Addressing the needs of diverse educational populations, some public school systems are engaging in explicit equity initiatives that transform policies and administrative actions, that engage in decolonization and anti-racism practices, that support professional and human resource development, and that actively seek out community and parent engagement. Important considerations include advocacy and accountability measures that monitor improvement to support high achievement for all diverse students.
Addressing systemic racism
The Peel District School Board (PDSB) is an example of how a school system addressed systemic racism. On the heels of a very public outcry to dismantle practices and behaviours that led to racialized educational disparities, an independent external review concluded that the PDSB did not have the capacity to address the issues of systemic racism. Key recommendations of the external review focused on collecting data on issues like bullying and suspensions, advancing a culturally responsive curriculum, anti-racist training for educators, promoting racially responsive leadership and establishing an Education Equity Office. Positioned in the school district, the Equity Office would provide an organizational structure to address issues of systemic racism on a proactive and on-going basis by implementing:
- Management by a senior leadership position
- Community outreach staff to liaise with parents and community partners
- Developing anti-racism policy in consultation with the community
- Annual equity action plan and equity accountability report card to address systemic inequities experienced by students and staff
- Development and implementation of equity-based curriculum
- Development and implementation of a comprehensive professional learning plan for staff on equity, decolonization, and anti-racism instructional practice, and anti-oppression, reconciliation and restorative practices
- Regular self-identification census of students and staff in order to develop an equity-based profile of school district/community
- Monitoring of the employment equity policy and program
- Collection of disaggregated equity-based student data (gender, grade, Indigeneity, race, disability, sexual orientation) to clearly define student-centred outcomes to eliminate disparities in achievement of students:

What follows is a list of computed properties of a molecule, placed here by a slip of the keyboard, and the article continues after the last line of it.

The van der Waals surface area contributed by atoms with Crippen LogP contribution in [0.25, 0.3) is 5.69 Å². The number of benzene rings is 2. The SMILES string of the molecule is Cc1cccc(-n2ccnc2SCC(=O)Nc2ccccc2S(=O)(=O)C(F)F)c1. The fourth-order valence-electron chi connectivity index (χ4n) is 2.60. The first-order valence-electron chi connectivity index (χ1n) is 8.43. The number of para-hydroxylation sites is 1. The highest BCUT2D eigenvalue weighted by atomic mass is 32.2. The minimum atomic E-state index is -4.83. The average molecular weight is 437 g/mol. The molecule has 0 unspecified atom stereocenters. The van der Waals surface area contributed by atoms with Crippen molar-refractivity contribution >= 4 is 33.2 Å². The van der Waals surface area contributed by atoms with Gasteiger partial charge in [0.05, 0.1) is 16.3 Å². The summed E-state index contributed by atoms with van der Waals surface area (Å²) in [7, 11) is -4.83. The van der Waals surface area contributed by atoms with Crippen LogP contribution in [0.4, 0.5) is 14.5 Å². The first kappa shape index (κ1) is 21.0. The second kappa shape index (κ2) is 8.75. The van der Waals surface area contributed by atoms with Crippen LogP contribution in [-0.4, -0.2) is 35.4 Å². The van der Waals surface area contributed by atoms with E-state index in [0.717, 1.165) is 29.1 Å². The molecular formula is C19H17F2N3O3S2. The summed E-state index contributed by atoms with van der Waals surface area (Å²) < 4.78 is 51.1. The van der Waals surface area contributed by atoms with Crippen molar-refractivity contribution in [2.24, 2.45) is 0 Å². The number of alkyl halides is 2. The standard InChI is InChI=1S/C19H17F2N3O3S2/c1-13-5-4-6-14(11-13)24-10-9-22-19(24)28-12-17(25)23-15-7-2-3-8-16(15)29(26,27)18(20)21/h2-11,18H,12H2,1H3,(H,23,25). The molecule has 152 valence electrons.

- suspensions (in-school and out-of-school)
- graduation rates
- credit accumulation in applied and academic courses
- representation in special education
- Comprehensive equity audits of schools, including the naming of schools, mascots, and learning materials used in libraries and classrooms.
So, as we consider how to be the work and how to take action, let’s learn from one another, let’s think about and reflect on how we are being equitable in our teaching and leadership practices. By listening attentively to our students, our colleagues, and our communities, by intentionally sharing ideas and by coming together, we gather strength in numbers. Maybe an Equity Education Office in each of our school districts/divisions can support strategic priorities by reviewing policies and procedures, questioning and interrogating professional learning, and influencing pathways for success for students. By creating agency, by establishing policy and process, by making space, by reaching out, by speaking out, and by bringing voices not often heard to the foreground, we can target transformative and action-based practices. While the fear of getting it wrong or saying the wrong thing may constrict our actions, we can no longer stand by and move away from unsettling provocations, conversations, and experiences. Together, we can create equitable and inclusive environments by approaching the work with humility and an authentic interest in improvement, change, and transformation.
First published in Education Canada, January 2023
Applewhite, B. (2022). Stop doing the work, start being the work. Principl(ed), 44–50.
Equity Matters Manitoba. (n.d.). Education Equity Office Campaign. https://equitymattersmb.ca
Gay, G. (2000). Culturally responsive teaching: Theory, research, and practice. Teachers College Press
Henry, F., Dua, E., et al. (2017) (Eds.). The equity myth: Racialization and Indigeneity at Canadian universities. University of British Columbia Press.
Kendi, I. X. (2019). How to be an antiracist. New World.
Ladson-Billings, G. (1995). Toward a theory of culturally relevant pedagogy. American Educational Research Journal, 32(3).
Paris, D., & Alim, S. H. (Eds.) (2017). Culturally sustaining pedagogies: Teaching and learning for justice in a changing world. Teachers College Press.
Schön, D. A. (1983). The reflective practitioner: How professionals think in action. BasicBooks.
Schön, D. A. (1987). Educating the reflective practitioner. John Wiley & Sons.